NEW DELHI: Millennials today are waiting to fall in love with a partner of their choice who shares their vibe and is on the same wavelength. Moreover, they are willing to step out of their comfort zones but that doesn't necessarily transcend into changing themselves completely to cater to what society at large and their family/friends want them to be like, says a relationship expert Rachna Khanna Singh.
According to a recent study by dating app OkCupid, 68 per cent of the users say that they don't believe marriage is mandatory for two people in love. The idea of Valentine's Day and celebrating a whole month of love might make it seem a bit overdone and cliche to 33 per cent of the app's millennial users. However, 39 per cent of them believe in the idea of love and feel that it deserves to be celebrated in all its glory. "Millennials do not live by gender or societal stereotypes anymore and have broken those shackles. They know who they are and what they want. When it comes to love, they are romantics at heart but they also want love on their own terms," says the relationship expert.
When asked, 'What rules over millennials and their relationships, love or sex?', majority of daters on OkCupid choose having and building an emotional connection over a physical one. Regardless of future plans, when it comes to choosing between love or sex, majority of men (66 per cent) and even more women (86 per cent) said yes to finding their kind of love.
When it comes to offline dating and meet-ups, the findings showed that 67 per cent of the men, a large majority, were very much willing to go on a date with someone who won't take the vaccine.
When asked, "Would you cancel a Valentine's date with someone who didn't want to take the COVID-19 vaccine", 54 per cent women would cancel their date in case their potential partner is opposed to the idea of taking a vaccine shot, reveals OkCupid data. As per a User Testing survey, in 2021, Indian couples are no longer paying heed to the pandemic, and are keen on stepping out of their homes. "90 per cent of men and 80 per cent of women stated that they would go out on Valentine's Day versus spending a night at home."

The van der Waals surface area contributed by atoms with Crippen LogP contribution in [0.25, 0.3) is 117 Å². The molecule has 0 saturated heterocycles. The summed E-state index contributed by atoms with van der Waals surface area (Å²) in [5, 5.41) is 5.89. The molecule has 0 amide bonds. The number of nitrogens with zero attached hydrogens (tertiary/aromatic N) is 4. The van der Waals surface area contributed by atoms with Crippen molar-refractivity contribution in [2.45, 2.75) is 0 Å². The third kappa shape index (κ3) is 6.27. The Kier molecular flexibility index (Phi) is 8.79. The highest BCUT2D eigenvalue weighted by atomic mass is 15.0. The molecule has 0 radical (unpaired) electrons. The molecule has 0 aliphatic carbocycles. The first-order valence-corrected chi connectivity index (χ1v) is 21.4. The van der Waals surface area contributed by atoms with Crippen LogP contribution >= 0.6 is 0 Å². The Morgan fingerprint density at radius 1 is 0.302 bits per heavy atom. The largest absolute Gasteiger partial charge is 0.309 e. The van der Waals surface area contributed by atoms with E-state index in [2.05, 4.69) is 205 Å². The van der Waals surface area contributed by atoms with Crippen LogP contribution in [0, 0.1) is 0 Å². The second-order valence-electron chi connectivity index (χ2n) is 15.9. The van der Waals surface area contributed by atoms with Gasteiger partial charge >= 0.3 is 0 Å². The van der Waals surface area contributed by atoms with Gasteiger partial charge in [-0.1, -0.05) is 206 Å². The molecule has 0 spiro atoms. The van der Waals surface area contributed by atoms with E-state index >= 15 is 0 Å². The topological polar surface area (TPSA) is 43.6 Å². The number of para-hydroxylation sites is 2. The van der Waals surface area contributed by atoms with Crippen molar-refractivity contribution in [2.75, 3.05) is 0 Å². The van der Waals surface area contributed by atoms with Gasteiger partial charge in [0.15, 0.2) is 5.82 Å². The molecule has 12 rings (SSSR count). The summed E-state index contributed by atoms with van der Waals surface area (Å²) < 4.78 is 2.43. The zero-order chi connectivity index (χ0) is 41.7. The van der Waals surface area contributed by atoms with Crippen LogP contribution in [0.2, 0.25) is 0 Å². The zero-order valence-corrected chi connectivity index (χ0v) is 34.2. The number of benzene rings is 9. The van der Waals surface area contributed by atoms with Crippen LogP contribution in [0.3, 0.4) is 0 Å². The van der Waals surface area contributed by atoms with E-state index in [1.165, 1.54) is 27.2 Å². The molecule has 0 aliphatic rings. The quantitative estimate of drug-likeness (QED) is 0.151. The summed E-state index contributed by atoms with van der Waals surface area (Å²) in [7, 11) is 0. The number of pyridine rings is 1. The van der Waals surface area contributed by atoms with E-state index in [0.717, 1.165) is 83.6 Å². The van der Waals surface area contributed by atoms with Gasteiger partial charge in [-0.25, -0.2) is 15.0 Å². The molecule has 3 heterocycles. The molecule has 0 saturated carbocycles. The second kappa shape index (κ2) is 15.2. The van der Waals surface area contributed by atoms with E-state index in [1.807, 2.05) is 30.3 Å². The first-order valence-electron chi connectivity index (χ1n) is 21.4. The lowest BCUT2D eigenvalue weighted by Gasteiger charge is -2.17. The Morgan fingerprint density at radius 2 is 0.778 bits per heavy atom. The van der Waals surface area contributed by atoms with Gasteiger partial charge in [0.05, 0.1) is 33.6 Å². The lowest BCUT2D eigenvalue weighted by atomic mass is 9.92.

According to data from another social networking app Bumble, for an IRL date, single Indians want to ensure safety protocols of using masks and hand sanitizers, and 64 per cent of single Indians claim that before their in-person date, they will also check in on their partner's health status.
Ahead of Valentine's Day, a recent nationwide survey by Bumble also revealed more than one-thirds (38 per cent) single Indians hope to see themselves in a committed relationship in 2021. The study also showed that over one-fifths (22 per cent) single Indians hope to get married in 2021.
As India unlocks lifting restrictions across States, single Indians are also ready to get moving to meet someone in-person who they met online. While almost three-fourths of single Indians indicate they are ready to travel a couple of hours within their city for an in-person with someone they met online, 19 per cent of people claim they are willing to travel to another city for an in-person date.
Being single on the big day can also feel pressuring for some. According to a Shaadi.com survey, 40 per cent feel the pressure to be with someone on Valentine's Day and 62 per cent singles feel that one of the toughest things about Valentine's day is being lonely. (IANSlife)